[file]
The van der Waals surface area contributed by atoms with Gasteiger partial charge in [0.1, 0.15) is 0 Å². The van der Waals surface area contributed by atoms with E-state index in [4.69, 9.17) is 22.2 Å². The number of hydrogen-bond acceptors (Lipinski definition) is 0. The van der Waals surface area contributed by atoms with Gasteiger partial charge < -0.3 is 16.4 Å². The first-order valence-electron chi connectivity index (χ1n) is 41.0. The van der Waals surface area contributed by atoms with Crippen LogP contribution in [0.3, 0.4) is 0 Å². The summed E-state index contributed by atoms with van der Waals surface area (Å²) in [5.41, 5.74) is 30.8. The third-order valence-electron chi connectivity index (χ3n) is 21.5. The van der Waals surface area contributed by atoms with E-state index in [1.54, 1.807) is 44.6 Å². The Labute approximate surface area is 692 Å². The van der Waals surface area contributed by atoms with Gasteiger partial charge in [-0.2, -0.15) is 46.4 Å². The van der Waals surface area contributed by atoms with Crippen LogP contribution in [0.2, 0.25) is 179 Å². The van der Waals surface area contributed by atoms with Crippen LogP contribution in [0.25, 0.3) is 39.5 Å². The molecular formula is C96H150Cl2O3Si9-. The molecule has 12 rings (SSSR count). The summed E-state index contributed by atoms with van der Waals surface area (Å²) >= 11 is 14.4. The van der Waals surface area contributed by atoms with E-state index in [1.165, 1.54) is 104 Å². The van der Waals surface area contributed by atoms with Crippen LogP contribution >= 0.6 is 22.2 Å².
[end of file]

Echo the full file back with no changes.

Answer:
The van der Waals surface area contributed by atoms with Gasteiger partial charge in [0.1, 0.15) is 0 Å². The van der Waals surface area contributed by atoms with E-state index in [4.69, 9.17) is 22.2 Å². The number of hydrogen-bond acceptors (Lipinski definition) is 0. The van der Waals surface area contributed by atoms with Gasteiger partial charge < -0.3 is 16.4 Å². The first-order valence-electron chi connectivity index (χ1n) is 41.0. The van der Waals surface area contributed by atoms with Crippen LogP contribution in [0.3, 0.4) is 0 Å². The summed E-state index contributed by atoms with van der Waals surface area (Å²) in [5.41, 5.74) is 30.8. The third-order valence-electron chi connectivity index (χ3n) is 21.5. The van der Waals surface area contributed by atoms with E-state index in [1.54, 1.807) is 44.6 Å². The Labute approximate surface area is 692 Å². The van der Waals surface area contributed by atoms with Gasteiger partial charge in [-0.2, -0.15) is 46.4 Å². The van der Waals surface area contributed by atoms with Crippen LogP contribution in [0.2, 0.25) is 179 Å². The van der Waals surface area contributed by atoms with Crippen LogP contribution in [0.25, 0.3) is 39.5 Å². The molecular formula is C96H150Cl2O3Si9-. The molecule has 12 rings (SSSR count). The summed E-state index contributed by atoms with van der Waals surface area (Å²) >= 11 is 14.4. The van der Waals surface area contributed by atoms with E-state index in [1.165, 1.54) is 104 Å². The van der Waals surface area contributed by atoms with Crippen LogP contribution >= 0.6 is 22.2 Å².